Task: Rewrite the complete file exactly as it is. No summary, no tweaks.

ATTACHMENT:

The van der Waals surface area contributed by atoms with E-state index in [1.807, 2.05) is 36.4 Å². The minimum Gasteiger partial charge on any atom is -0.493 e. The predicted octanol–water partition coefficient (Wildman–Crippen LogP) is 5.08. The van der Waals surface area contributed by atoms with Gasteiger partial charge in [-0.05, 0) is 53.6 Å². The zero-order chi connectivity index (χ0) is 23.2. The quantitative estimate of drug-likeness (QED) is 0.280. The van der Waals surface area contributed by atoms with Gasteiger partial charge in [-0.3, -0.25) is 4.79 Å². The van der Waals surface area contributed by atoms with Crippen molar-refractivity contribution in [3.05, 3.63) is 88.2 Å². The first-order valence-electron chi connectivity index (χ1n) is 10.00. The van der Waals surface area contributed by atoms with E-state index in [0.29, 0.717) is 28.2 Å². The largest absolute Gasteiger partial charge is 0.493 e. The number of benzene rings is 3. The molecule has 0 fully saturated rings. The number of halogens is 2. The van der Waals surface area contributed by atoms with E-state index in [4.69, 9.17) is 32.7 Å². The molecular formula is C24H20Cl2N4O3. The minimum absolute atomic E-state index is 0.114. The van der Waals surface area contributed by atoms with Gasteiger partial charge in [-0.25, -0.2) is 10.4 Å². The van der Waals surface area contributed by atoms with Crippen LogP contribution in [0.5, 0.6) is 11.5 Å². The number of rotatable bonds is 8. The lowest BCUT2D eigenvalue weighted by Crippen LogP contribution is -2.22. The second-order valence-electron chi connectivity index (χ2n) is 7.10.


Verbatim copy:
The van der Waals surface area contributed by atoms with E-state index in [1.807, 2.05) is 36.4 Å². The minimum Gasteiger partial charge on any atom is -0.493 e. The predicted octanol–water partition coefficient (Wildman–Crippen LogP) is 5.08. The van der Waals surface area contributed by atoms with Gasteiger partial charge in [-0.05, 0) is 53.6 Å². The zero-order chi connectivity index (χ0) is 23.2. The quantitative estimate of drug-likeness (QED) is 0.280. The van der Waals surface area contributed by atoms with Gasteiger partial charge in [-0.3, -0.25) is 4.79 Å². The van der Waals surface area contributed by atoms with Crippen molar-refractivity contribution in [3.05, 3.63) is 88.2 Å². The first-order valence-electron chi connectivity index (χ1n) is 10.00. The van der Waals surface area contributed by atoms with E-state index in [0.29, 0.717) is 28.2 Å². The largest absolute Gasteiger partial charge is 0.493 e. The number of benzene rings is 3. The molecule has 0 fully saturated rings. The number of halogens is 2. The van der Waals surface area contributed by atoms with E-state index in [4.69, 9.17) is 32.7 Å². The molecular formula is C24H20Cl2N4O3. The minimum absolute atomic E-state index is 0.114. The van der Waals surface area contributed by atoms with Gasteiger partial charge in [-0.25, -0.2) is 10.4 Å². The van der Waals surface area contributed by atoms with Crippen LogP contribution in [0.5, 0.6) is 11.5 Å². The number of rotatable bonds is 8. The lowest BCUT2D eigenvalue weighted by Crippen LogP contribution is -2.22. The second-order valence-electron chi connectivity index (χ2n) is 7.10.